Hospitality director banned from being an employer after exploiting workers

The Employment Court has issued Declarations of Breach against three Christchurch hospitality companies, and a banning order against the companies’ director.

In a judgement dated 9 June 2021, Jeet Holdings Ltd, Jeet Holdings No.2 (in liquidation) and Jeet Holdings No.6 (in liquidation), previously trading as Coriander’s Ethnic Indian Restaurant, were found to have seriously breached the Minimum Wage Act 1983 (and the Wages Protection Act 1983 in respect of Jeet No.6), between 2007 and 2018, by not paying employees statutory entitlements they were owed and failing to keep accurate time and wage records.  The Coriander’s restaurants previously run by these companies have been sold with new owners continuing with the trading name.

The eight employees were routinely instructed to show in their timesheets less hours worked than they had actually worked. That meant the wage and time records were unreliable because of a premeditated, systematic, method of underpayment over several years.

A banning order has been issued against the companies’ director and shareholder Amar Deep Singh, preventing him from entering into an employment agreement as an employer, being an officer of an employer or being involved in the hiring or employment of employees for two years. This is the third banning order successfully sought by the Labour Inspectorate against company directors.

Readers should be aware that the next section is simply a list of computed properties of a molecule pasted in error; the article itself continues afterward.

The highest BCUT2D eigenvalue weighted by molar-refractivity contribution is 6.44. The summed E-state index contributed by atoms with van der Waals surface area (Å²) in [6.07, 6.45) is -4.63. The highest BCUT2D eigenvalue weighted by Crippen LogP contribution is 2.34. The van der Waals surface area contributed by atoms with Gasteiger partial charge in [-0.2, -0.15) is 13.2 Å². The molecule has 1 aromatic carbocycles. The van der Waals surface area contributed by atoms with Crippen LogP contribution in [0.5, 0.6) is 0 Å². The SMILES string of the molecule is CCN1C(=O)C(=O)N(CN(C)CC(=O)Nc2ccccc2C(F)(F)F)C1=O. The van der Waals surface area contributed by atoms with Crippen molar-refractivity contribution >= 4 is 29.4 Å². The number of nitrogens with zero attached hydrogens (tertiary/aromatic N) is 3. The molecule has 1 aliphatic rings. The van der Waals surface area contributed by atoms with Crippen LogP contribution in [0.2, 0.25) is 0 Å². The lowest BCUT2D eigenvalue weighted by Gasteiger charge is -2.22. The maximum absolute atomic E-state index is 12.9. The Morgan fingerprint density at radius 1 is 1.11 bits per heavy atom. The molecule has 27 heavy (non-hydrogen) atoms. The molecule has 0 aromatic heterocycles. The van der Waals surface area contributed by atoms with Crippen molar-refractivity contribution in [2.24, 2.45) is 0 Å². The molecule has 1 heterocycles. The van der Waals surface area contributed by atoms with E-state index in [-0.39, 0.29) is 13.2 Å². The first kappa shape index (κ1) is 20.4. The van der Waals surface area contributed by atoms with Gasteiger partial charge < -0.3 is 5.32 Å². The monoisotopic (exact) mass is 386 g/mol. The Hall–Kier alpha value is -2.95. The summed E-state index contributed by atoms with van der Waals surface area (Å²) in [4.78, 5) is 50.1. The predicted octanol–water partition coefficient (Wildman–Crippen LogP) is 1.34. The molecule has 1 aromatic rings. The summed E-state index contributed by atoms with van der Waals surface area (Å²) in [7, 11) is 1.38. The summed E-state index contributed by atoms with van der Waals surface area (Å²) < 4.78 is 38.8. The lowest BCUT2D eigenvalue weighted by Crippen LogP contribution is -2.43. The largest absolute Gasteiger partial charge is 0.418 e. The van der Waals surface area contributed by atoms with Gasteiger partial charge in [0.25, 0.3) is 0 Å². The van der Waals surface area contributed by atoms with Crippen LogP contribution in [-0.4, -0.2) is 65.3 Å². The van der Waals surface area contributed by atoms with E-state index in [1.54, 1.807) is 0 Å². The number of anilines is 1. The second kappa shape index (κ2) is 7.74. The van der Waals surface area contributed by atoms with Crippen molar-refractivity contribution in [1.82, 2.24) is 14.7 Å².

The Court found that Singh acted with callousness and disregard for the welfare of the employees. He instructed them to complete false timesheets and, when detection was likely, came up with a plan to attempt to cover up what was going on and derail the Inspector’s investigation.   Singh left New Zealand in January 2019 and did not return for the Employment Court hearing.

Jeanie Borsboom, Regional Manager Southern, Labour Inspectorate, says the finding   serves as a strong deterrent of this completely unacceptable conduct.

“Employment New Zealand provides free education and resources on employment rights, and works with industries and businesses to lift compliance. However, those who deliberately continue to deprive workers of their minimum employment rights, should not be employers.”

Jeet Holdings Limited was ordered to pay penalties of $57,600, while penalties of $14,400 and $123,200 were imposed against Jeet Holdings No.2 and Jeet Holdings No.6 Ltd, respectively. Amar Deep Singh was ordered to pay penalties of $112,800. 

Compensation Orders were issued against Jeet Holdings Limited ($165,042.26), Jeet Holdings No.2 ($30,293) and Jeet Holdings No.6 ($76,492.54), requiring each company to pay these amounts to the employees.

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